ADAM PATRICK BELL, AMANDA ANTWI-NSIAH, & HELEN PETHRICK
Adam Patrick Bell is an Assistant Professor of Music Education in the School of Creative and Performing Arts at the University of Calgary, Canada. He is the author of Dawn of the DAW: The Studio as Musical Instrument (Oxford University Press, 2018), and has written several peer reviewed articles and chapters on the topics of music technology in music education, and disability in music education. Prior to his career in higher education, Bell worked as a kindergarten teacher, elementary music teacher, and support worker for adolescents with disabilities. Bell has also worked as a freelance producer, creating commercial music for clients
Amanda Antwi-Nsiah is currently a student in her final year at the University of Calgary working to complete a Bachelor of Arts in Geography. She hopes to purse a Bachelor of Education after completing her undergraduate degree. In terms of her musical interests, Amanda enjoys choral singing and she recently joined the University Chorus at the University of Calgary. Amanda also enjoys taking piano lessons and trying to teach herself piano in her spare time. Some of Amanda’s other hobbies include watching sports, watching YouTube videos, doing track and field, playing basketball, and swimming.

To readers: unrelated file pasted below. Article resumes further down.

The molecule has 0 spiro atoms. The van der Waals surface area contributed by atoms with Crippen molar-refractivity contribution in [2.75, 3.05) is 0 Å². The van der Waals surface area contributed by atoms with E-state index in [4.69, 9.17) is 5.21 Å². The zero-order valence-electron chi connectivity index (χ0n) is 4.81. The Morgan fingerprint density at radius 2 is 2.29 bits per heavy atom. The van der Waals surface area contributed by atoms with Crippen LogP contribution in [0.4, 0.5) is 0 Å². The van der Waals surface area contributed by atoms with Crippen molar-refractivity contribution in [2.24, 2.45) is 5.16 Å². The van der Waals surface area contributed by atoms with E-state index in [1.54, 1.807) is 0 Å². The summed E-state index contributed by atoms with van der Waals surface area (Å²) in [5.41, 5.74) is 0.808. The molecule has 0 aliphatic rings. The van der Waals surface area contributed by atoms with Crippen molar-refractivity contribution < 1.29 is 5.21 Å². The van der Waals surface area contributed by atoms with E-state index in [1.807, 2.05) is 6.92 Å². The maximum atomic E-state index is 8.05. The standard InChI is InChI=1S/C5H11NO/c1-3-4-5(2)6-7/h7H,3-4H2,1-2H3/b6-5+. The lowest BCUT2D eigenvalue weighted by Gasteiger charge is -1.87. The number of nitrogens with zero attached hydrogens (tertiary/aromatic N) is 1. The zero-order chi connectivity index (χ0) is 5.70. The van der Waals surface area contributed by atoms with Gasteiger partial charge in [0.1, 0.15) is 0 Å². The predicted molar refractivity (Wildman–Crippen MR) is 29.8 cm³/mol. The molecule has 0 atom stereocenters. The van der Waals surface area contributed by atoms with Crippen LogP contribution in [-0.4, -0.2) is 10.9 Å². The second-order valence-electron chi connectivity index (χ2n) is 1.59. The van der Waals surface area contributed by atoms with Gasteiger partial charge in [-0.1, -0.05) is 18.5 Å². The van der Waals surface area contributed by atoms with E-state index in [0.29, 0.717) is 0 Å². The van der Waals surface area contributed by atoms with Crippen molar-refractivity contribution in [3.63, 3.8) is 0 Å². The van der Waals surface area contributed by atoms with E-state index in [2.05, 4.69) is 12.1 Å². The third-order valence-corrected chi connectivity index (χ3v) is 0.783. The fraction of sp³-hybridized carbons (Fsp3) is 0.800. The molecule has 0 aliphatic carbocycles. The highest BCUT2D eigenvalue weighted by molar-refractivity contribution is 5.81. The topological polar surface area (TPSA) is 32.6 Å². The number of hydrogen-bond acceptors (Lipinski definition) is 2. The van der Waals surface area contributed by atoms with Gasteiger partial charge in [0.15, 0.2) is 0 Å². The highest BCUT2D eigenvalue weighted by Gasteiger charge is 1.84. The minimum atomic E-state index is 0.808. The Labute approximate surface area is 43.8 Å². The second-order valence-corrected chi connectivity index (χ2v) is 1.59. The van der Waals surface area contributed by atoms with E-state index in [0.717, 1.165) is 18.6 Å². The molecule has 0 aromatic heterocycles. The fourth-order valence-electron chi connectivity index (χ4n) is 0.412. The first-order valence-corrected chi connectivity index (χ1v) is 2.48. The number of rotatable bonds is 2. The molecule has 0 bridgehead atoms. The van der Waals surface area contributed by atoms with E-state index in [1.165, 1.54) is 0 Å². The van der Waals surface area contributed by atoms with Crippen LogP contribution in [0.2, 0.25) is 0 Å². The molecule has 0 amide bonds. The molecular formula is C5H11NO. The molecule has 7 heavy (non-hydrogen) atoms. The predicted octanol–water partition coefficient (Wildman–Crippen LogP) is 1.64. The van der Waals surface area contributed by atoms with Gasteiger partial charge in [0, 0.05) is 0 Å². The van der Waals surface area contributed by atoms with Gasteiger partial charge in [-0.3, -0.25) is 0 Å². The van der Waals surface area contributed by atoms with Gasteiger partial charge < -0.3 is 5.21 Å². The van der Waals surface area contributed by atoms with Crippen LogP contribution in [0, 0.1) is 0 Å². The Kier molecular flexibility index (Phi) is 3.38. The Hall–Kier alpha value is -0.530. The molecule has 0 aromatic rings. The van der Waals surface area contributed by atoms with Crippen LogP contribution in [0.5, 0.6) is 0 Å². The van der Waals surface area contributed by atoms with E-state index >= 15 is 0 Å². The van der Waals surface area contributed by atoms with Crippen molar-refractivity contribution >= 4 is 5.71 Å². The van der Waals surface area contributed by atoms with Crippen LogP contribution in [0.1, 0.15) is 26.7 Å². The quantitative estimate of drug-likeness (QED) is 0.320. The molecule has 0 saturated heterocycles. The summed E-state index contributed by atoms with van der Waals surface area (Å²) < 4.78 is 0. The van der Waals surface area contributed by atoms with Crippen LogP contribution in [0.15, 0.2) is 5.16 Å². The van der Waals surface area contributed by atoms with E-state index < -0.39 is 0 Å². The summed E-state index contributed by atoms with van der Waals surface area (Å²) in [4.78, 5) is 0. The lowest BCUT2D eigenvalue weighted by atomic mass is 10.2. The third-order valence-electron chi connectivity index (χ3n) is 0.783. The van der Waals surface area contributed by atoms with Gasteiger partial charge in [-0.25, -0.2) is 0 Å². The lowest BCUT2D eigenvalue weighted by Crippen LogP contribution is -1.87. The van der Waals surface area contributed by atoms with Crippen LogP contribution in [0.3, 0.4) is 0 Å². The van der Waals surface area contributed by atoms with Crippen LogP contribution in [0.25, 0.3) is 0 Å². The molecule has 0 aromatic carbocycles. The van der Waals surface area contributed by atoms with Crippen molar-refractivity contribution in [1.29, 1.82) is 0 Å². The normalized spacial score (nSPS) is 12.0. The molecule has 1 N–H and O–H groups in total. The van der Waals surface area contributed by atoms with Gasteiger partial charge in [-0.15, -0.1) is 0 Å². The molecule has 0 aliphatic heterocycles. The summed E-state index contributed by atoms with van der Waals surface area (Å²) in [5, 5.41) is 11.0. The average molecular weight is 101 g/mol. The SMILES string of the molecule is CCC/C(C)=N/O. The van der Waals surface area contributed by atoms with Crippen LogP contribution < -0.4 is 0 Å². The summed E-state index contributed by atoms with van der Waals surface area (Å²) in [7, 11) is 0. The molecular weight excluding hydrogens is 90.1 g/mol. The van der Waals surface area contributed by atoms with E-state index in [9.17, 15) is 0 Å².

Disability, Music Education, and Hacking
In this paper presentation we will discuss our preliminary findings of an ethnographic study on Monthly Music Hackathon New York City (MMHNYC). MMHNYC is a re-occurring non-competitive event where coders, software\hardware designers, educators, and musicians gather to engage in the process of “hacking,” which means that participants form small groups and work together to try and come up with a solution to a problem in a short span of time (~7 hours). Of particular interest to our research team is how participants at these events conceptualize “disability in music” and how, if at all, they design for disabled persons. Our preliminary findings suggest that the ethos and processes of hacking observed at MMHNYC could benefit music education practices by making them more accessible and inclusive to a diverse population of learners.